The wedding

Weddings are usually held in the month of Gamelion (the current month of January). The wedding lasts three days and, among the preparations, the bride’s nuptial bath holds a special place.

On the evening before the wedding, the bride would dedicate her toys to one of the goddesses who protected the wedding (Artemis or Hera) and make various offerings. The wedding ceremony takes place at the bride’s home and ends with a procession of relatives and friends accompanying the newlyweds to the groom’s home.

White ground lekythos depicting a woman holding a mirror and wreath. Approx. 460 BC.


For the beautification they had various items for the female toilet containing unguents and cosmetics, to make them look more beautiful, while they used mirrors made of copper to see their faces. Although they could not see the details as clearly as in the mirrors we use nowadays, they could see their reflection in the copper surface, which they had previously rubbed to polish. Many of the mirrors were folded to protect the surface and prevent it from losing its shine.

Bronze mirror, later 4th century BC.

For the beautification of the bride they used perfumes kept in perfume vases, as well as various cosmetics (psimythia).

Women completed their beautification by wearing jewelry made of gold, silver precious stones, copper or other cheaper materials depending on their social status.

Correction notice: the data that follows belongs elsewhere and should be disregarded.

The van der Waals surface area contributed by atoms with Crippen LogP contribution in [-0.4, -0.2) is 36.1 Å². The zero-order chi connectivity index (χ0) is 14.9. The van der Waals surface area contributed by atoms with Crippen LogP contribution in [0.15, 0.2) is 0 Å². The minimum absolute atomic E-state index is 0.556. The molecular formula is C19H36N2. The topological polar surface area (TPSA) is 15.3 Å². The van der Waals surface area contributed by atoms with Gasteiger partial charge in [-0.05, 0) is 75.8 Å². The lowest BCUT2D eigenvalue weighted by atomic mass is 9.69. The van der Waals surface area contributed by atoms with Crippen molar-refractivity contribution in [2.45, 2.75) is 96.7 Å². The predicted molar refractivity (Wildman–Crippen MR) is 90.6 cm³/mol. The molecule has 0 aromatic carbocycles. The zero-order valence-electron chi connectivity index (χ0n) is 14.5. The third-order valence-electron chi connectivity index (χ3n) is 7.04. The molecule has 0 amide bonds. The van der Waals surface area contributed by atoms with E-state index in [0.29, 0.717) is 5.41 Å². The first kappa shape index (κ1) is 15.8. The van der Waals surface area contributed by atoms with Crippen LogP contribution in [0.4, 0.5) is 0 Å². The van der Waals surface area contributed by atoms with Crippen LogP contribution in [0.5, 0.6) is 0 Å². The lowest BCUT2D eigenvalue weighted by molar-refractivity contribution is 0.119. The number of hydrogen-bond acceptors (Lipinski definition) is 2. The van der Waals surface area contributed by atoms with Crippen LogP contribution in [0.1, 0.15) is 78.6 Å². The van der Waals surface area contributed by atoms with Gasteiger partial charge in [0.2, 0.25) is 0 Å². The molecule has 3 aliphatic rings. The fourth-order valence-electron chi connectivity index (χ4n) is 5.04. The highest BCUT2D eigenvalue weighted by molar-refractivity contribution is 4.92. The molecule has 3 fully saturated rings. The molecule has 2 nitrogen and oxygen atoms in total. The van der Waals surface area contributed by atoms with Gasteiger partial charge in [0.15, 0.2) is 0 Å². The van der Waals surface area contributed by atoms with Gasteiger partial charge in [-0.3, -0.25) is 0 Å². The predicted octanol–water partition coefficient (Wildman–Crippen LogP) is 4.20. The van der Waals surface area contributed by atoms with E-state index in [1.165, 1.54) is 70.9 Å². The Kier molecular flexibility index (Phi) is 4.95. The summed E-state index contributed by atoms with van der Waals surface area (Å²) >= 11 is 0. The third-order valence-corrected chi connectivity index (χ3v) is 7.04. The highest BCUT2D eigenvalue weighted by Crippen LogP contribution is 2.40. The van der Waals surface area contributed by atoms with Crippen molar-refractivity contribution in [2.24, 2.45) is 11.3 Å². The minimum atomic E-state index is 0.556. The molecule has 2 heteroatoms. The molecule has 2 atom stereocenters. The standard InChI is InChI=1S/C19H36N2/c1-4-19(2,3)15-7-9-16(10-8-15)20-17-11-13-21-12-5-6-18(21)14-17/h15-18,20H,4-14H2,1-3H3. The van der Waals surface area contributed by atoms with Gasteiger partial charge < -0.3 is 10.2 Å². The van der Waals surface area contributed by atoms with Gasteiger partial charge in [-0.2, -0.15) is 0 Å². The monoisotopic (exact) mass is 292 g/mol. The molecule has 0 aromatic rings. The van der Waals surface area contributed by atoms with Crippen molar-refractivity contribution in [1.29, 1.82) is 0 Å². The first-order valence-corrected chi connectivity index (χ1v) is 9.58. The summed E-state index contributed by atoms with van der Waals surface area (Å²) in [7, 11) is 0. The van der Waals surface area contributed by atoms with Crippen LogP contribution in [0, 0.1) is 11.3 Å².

Spiral ring made of thin hammered sheet with endings shaped into snake’s head and tail, 2nd century BC.


On the day after the wedding, friends and relatives would visit the newlyweds, offer gifts such as jewelry boxes (called pyxides), and wish the couple a happy and fruitful marriage.

Pyxides were containers for cosmetics and jewelries, and they were a common wedding gift in ancient Athens. The scene depicts a woman sitting on a stool inside a house, as the closed double door of the scene suggests. It is a characteristic scene set in women’s quarters, i.e. the place where women lived. In addition to the seated figure, three other figures are preparing to offer her wedding gifts. The narrative scene relates to the epaulia, the traditional celebration of the second day of the wedding, when relatives and friends go to the house to offer gifts to the bride, who is shown here seated.

Red Figure pyxis (jewelry box). It depicts a bride receiving gifts on the day after the wedding, during the so-called epaulia. 5th century BC.



  • Gamelion: One of the months of the year in ancient times (the current month of January), which was dedicated to the goddess Hera and during which weddings were mostly held
  • Psimythia: White pigment used in ancient times as a cosmetic (powder)
  • Epavlia: The offering of gifts to the bride on the second day of the wedding


Download the activity and make your jewelry using aluminum foil and colored string.